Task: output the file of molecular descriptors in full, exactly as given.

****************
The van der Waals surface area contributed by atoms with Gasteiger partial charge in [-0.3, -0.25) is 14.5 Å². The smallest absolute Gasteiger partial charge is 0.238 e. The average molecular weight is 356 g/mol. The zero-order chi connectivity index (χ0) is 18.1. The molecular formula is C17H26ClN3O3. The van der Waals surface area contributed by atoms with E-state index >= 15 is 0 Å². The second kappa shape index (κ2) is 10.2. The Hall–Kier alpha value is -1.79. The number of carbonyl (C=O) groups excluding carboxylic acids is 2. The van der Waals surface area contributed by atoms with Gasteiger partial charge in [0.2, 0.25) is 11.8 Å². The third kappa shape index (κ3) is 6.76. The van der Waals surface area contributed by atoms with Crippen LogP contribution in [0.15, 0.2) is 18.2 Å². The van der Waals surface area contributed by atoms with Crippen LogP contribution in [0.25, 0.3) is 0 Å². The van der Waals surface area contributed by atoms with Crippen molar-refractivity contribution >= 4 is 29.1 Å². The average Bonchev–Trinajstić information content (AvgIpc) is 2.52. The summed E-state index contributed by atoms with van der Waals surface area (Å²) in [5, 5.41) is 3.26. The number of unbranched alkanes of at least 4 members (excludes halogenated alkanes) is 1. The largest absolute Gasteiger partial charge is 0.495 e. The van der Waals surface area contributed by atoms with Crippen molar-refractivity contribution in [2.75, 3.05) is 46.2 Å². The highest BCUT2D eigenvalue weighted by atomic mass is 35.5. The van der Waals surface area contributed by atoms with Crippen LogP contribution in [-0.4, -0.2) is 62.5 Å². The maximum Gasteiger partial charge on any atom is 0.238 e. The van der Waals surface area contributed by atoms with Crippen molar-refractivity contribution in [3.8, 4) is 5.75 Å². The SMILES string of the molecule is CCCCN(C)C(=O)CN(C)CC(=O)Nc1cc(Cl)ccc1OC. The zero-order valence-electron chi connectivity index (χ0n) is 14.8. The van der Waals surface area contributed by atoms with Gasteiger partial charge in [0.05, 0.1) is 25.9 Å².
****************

The van der Waals surface area contributed by atoms with Gasteiger partial charge in [-0.3, -0.25) is 14.5 Å². The smallest absolute Gasteiger partial charge is 0.238 e. The average molecular weight is 356 g/mol. The zero-order chi connectivity index (χ0) is 18.1. The molecular formula is C17H26ClN3O3. The van der Waals surface area contributed by atoms with E-state index >= 15 is 0 Å². The second kappa shape index (κ2) is 10.2. The Hall–Kier alpha value is -1.79. The number of carbonyl (C=O) groups excluding carboxylic acids is 2. The van der Waals surface area contributed by atoms with Gasteiger partial charge in [0.2, 0.25) is 11.8 Å². The third kappa shape index (κ3) is 6.76. The van der Waals surface area contributed by atoms with Crippen LogP contribution in [0.15, 0.2) is 18.2 Å². The van der Waals surface area contributed by atoms with Crippen LogP contribution in [0.25, 0.3) is 0 Å². The van der Waals surface area contributed by atoms with Crippen molar-refractivity contribution >= 4 is 29.1 Å². The average Bonchev–Trinajstić information content (AvgIpc) is 2.52. The summed E-state index contributed by atoms with van der Waals surface area (Å²) in [5, 5.41) is 3.26. The number of unbranched alkanes of at least 4 members (excludes halogenated alkanes) is 1. The largest absolute Gasteiger partial charge is 0.495 e. The van der Waals surface area contributed by atoms with Crippen molar-refractivity contribution in [2.75, 3.05) is 46.2 Å². The highest BCUT2D eigenvalue weighted by atomic mass is 35.5. The van der Waals surface area contributed by atoms with Crippen LogP contribution in [-0.4, -0.2) is 62.5 Å². The maximum Gasteiger partial charge on any atom is 0.238 e. The van der Waals surface area contributed by atoms with Crippen molar-refractivity contribution in [3.8, 4) is 5.75 Å². The SMILES string of the molecule is CCCCN(C)C(=O)CN(C)CC(=O)Nc1cc(Cl)ccc1OC. The zero-order valence-electron chi connectivity index (χ0n) is 14.8. The van der Waals surface area contributed by atoms with Gasteiger partial charge in [0.05, 0.1) is 25.9 Å².